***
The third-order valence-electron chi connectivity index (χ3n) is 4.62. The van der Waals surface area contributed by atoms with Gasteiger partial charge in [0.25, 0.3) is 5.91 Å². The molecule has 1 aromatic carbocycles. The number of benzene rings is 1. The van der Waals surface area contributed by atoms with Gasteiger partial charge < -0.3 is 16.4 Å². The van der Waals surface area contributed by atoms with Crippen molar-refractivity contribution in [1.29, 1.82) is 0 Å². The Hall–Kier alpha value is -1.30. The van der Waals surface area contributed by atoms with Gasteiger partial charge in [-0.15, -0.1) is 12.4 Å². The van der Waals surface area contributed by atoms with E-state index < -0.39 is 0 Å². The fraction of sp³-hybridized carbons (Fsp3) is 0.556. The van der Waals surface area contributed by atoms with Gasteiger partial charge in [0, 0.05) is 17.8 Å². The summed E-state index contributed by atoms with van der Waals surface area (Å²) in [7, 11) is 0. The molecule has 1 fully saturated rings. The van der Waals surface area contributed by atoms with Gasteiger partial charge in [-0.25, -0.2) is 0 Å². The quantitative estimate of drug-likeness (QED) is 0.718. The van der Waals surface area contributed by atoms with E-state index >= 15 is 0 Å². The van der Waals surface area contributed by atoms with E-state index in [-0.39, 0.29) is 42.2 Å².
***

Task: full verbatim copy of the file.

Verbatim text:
The third-order valence-electron chi connectivity index (χ3n) is 4.62. The van der Waals surface area contributed by atoms with Gasteiger partial charge in [0.25, 0.3) is 5.91 Å². The molecule has 1 aromatic carbocycles. The number of benzene rings is 1. The van der Waals surface area contributed by atoms with Gasteiger partial charge < -0.3 is 16.4 Å². The van der Waals surface area contributed by atoms with Crippen molar-refractivity contribution in [1.29, 1.82) is 0 Å². The Hall–Kier alpha value is -1.30. The van der Waals surface area contributed by atoms with Gasteiger partial charge in [-0.15, -0.1) is 12.4 Å². The van der Waals surface area contributed by atoms with E-state index < -0.39 is 0 Å². The fraction of sp³-hybridized carbons (Fsp3) is 0.556. The van der Waals surface area contributed by atoms with Gasteiger partial charge in [0, 0.05) is 17.8 Å². The summed E-state index contributed by atoms with van der Waals surface area (Å²) in [7, 11) is 0. The molecule has 1 fully saturated rings. The van der Waals surface area contributed by atoms with Gasteiger partial charge in [-0.25, -0.2) is 0 Å². The quantitative estimate of drug-likeness (QED) is 0.718. The van der Waals surface area contributed by atoms with E-state index >= 15 is 0 Å². The van der Waals surface area contributed by atoms with E-state index in [-0.39, 0.29) is 42.2 Å².